Numbers 23:13
And Balak said to him, Come, I pray you, with me to another place, from from where you may see them: you shall see but the utmost part of them, and shall not see them all: and curse me them from there.
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EXPOSITORY (ENGLISH BIBLE)
(13) Thou shalt see but the utmost part of them . . . —If this rendering be correct, it strongly confirms that interpretation of Numbers 22:41 according to which Balaam saw the whole host of Israel from Bamoth-Baal. The words may, however, be rendered thus: Thou seest (i.e., here) but the utmost part of them, and thou dost not see them all. If the interpretation of Numbers 22:41 is adopted, which restricts the view from Bamoth-Baal to the extremity of the host of Israel, the meaning of this verse would seem to be that if Balaam could obtain a full view of the entire army he would not only perceive the ground which existed for Balak’s alarm, but would be induced to put forth more strenuous efforts to deliver him from so formidable an invasion. On the other hand, if that interpretation of Numbers 22:41 be adopted, which implies that from Bamoth-Baal Balaam had a view of the whole of the host of Israel from one extremity of their camps to the other, the meaning of this verse would be that although the sight of so vast and orderly a mass produced so powerful an effect upon Balaam that he was unable to utter the curses which he had desired to pronounce upon Israel, such an effect would not be equally likely to be produced if only a portion of the camps was visible at the same time.

23:11-30 Balak was angry with Balaam. Thus a confession of God's overruling power is extorted from a wicked prophet, to the confusion of a wicked prince. A second time the curse is turned into a blessing; and this blessing is both larger and stronger than the former. Men change their minds, and break their words; but God never changes his mind, and therefore never recalls his promise. And when in Scripture he is said to repent, it does not mean any change of his mind; but only a change of his way. There was sin in Jacob, and God saw it; but there was not such as might provoke him to give them up to ruin. If the Lord sees that we trust in his mercy, and accept of his salvation; that we indulge no secret lust, and continue not in rebellion, but endeavour to serve and glorify him; we may be sure that he looks upon us as accepted in Christ, that our sins are all pardoned. Oh the wonders of providence and grace, the wonders of redeeming love, of pardoning mercy, of the new-creating Spirit! Balak had no hope of ruining Israel, and Balaam showed that he had more reason to fear being ruined by them. Since Balaam cannot say what he would have him, Balak wished him to say nothing. But though there are many devices in man's heart, God's counsels shall stand. Yet they resolve to make another attempt, though they had no promise on which to build their hopes. Let us, who have a promise that the vision at the end shall speak and not lie, continue earnest in prayer, Lu 18:1.Balak seems to hope that the prophet's words in Numbers 23:10 reflected the impression conveyed by the scene before him at the moment of the augury; and so that the sight of a mere few straggling Israelites in the utmost part of the camp might induce a different estimate of their resources and prospects. 13-15. Come, … with me unto another place, from whence thou mayest see them—Surprised and disappointed at this unexpected eulogy on Israel, Balak hoped that, if seen from a different point of observation, the prophet would give utterance to different feelings; and so, having made the same solemn preparations, Balaam retired, as before, to wait the divine afflatus. He thought the sight of the people necessary both to excite Balaam’s passions, and to strengthen and direct his conjurations; but he would now have him see but a part of the people, and not all, because the sight of all of them might dismay and discourage him, and, as it did before, raise his fancy to an admiration of the multitude and of the felicity of the people, Numbers 23:9,10. And Balak said unto him,.... Seemingly satisfied with his answer, however, he could not help himself, and was willing to make the best of him he could, and try what he could do with him another time and elsewhere:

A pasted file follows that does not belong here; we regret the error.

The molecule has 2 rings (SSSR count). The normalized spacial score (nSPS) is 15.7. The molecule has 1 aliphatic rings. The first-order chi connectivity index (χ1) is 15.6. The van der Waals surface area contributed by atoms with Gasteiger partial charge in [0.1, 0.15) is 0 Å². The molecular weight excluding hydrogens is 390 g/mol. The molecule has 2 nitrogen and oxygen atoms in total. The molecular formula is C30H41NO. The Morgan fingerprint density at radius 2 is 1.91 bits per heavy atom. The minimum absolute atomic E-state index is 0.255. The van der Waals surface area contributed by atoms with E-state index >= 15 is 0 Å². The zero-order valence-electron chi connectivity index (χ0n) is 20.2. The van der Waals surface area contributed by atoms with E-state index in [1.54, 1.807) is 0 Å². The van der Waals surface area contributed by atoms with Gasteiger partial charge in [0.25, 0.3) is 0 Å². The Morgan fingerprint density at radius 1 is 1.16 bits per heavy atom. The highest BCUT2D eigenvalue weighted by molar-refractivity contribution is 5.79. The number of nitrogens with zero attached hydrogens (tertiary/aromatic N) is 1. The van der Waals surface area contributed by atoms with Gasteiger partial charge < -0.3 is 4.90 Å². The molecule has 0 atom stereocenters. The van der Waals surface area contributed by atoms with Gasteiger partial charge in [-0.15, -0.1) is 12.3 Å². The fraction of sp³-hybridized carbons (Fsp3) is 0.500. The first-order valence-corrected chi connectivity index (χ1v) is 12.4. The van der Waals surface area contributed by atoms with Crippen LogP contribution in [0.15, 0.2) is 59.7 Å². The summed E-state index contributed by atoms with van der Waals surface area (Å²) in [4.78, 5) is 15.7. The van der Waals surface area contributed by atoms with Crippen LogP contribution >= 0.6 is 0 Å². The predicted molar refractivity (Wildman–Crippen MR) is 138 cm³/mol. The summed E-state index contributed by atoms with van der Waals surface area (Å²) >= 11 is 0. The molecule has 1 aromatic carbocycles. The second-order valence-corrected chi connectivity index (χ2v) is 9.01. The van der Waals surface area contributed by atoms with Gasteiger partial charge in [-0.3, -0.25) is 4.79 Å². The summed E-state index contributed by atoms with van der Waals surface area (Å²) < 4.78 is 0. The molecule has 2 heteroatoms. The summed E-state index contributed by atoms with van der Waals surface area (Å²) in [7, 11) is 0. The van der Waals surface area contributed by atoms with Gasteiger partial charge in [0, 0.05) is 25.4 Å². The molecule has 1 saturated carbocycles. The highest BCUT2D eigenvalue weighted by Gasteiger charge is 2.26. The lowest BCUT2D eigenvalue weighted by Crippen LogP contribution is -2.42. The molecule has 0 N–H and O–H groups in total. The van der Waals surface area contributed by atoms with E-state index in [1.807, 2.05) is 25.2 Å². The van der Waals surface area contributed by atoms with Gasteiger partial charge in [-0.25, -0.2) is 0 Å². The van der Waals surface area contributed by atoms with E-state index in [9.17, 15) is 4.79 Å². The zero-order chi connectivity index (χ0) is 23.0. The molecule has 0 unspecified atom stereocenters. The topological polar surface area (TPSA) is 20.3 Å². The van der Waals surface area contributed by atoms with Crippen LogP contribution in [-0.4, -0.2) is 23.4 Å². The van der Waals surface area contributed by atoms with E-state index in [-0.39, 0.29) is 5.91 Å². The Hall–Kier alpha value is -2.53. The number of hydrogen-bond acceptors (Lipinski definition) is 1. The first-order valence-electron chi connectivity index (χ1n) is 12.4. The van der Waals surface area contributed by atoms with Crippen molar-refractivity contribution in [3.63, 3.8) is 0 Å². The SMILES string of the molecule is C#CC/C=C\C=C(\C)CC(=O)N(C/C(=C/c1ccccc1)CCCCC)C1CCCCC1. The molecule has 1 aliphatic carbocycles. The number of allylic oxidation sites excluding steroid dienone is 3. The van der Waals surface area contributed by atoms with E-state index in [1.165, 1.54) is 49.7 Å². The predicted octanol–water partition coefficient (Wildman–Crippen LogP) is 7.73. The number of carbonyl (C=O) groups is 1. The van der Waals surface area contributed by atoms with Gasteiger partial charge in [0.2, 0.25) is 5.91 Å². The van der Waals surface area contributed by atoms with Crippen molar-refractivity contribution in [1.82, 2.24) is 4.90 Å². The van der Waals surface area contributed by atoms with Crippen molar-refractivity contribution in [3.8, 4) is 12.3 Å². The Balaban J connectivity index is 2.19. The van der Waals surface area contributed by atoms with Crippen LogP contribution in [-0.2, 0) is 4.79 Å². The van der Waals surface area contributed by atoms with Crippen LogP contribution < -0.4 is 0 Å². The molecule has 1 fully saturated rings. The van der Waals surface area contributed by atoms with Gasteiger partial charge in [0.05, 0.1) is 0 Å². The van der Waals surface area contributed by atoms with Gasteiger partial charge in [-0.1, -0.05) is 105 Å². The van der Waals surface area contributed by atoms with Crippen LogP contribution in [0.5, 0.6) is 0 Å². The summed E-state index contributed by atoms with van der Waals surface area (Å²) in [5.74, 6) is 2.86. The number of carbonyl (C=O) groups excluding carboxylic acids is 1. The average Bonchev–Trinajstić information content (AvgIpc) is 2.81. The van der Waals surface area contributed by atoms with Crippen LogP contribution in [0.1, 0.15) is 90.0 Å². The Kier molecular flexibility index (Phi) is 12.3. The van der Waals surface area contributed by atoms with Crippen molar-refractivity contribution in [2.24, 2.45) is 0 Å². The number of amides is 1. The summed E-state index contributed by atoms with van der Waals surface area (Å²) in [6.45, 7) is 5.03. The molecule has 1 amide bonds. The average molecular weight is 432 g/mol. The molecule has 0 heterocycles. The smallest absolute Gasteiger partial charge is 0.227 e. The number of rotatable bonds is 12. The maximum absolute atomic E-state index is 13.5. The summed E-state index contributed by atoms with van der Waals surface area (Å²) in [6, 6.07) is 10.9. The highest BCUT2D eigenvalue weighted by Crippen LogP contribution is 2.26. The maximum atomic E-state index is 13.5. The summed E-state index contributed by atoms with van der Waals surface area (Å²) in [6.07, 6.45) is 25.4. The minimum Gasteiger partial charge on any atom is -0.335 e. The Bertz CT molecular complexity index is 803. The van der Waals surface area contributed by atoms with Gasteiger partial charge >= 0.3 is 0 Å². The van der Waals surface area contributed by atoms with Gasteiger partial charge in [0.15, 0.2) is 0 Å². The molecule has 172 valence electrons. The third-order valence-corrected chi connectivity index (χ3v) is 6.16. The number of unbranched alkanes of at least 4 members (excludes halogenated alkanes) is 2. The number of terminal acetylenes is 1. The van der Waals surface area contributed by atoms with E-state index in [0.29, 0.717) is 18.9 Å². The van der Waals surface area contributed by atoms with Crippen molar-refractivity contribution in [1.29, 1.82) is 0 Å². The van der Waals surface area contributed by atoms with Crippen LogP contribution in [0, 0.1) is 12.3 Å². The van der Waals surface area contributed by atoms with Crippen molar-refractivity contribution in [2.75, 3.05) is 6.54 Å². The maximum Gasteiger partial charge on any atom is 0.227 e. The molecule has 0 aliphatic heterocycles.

come, I pray thee, with me unto another place, from whence thou mayest see them; for he had a mighty notion that both the sight of the people, and the place from whence they were seen, would greatly contribute to answer the end he had in view, cursing the people:

thou shall see but the utmost part of them, and shalt not see them all; for he thought, either that he was so charmed with so glorious a sight as the regular encampment of such a body of people was, that he could not find in his heart to curse them; or that he was so terrified at the sight of such a vast number of people, that he dared not attempt it; and therefore Balak proposed to have him to a place where he could only see a part of them and not the whole: